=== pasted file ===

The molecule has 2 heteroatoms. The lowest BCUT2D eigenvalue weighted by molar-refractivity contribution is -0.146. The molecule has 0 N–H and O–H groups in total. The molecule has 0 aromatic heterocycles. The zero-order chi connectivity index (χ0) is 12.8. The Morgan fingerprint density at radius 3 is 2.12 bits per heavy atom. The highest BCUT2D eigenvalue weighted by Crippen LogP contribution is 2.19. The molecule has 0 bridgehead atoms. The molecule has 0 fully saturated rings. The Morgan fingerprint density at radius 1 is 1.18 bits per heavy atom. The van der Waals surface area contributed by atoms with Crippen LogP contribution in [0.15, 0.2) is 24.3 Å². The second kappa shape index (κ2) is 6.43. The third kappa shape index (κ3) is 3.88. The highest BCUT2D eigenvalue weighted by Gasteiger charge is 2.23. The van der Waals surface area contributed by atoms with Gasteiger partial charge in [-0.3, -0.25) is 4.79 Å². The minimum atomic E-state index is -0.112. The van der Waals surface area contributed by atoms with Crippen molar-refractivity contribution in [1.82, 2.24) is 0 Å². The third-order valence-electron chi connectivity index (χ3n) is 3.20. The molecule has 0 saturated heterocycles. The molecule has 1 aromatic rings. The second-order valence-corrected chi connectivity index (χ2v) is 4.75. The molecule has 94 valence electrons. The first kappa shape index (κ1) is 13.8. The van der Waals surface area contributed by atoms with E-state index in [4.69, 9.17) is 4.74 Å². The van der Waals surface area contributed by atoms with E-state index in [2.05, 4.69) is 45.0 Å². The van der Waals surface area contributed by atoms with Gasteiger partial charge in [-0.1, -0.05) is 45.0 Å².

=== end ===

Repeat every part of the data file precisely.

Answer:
The molecule has 2 heteroatoms. The lowest BCUT2D eigenvalue weighted by molar-refractivity contribution is -0.146. The molecule has 0 N–H and O–H groups in total. The molecule has 0 aromatic heterocycles. The zero-order chi connectivity index (χ0) is 12.8. The Morgan fingerprint density at radius 3 is 2.12 bits per heavy atom. The highest BCUT2D eigenvalue weighted by Crippen LogP contribution is 2.19. The molecule has 0 bridgehead atoms. The molecule has 0 fully saturated rings. The Morgan fingerprint density at radius 1 is 1.18 bits per heavy atom. The van der Waals surface area contributed by atoms with Crippen LogP contribution in [0.15, 0.2) is 24.3 Å². The second kappa shape index (κ2) is 6.43. The third kappa shape index (κ3) is 3.88. The highest BCUT2D eigenvalue weighted by Gasteiger charge is 2.23. The van der Waals surface area contributed by atoms with Gasteiger partial charge in [-0.3, -0.25) is 4.79 Å². The minimum atomic E-state index is -0.112. The van der Waals surface area contributed by atoms with Crippen molar-refractivity contribution in [1.82, 2.24) is 0 Å². The third-order valence-electron chi connectivity index (χ3n) is 3.20. The molecule has 0 saturated heterocycles. The molecule has 1 aromatic rings. The second-order valence-corrected chi connectivity index (χ2v) is 4.75. The molecule has 94 valence electrons. The first kappa shape index (κ1) is 13.8. The van der Waals surface area contributed by atoms with E-state index in [4.69, 9.17) is 4.74 Å². The van der Waals surface area contributed by atoms with E-state index in [2.05, 4.69) is 45.0 Å². The van der Waals surface area contributed by atoms with Gasteiger partial charge in [-0.1, -0.05) is 45.0 Å².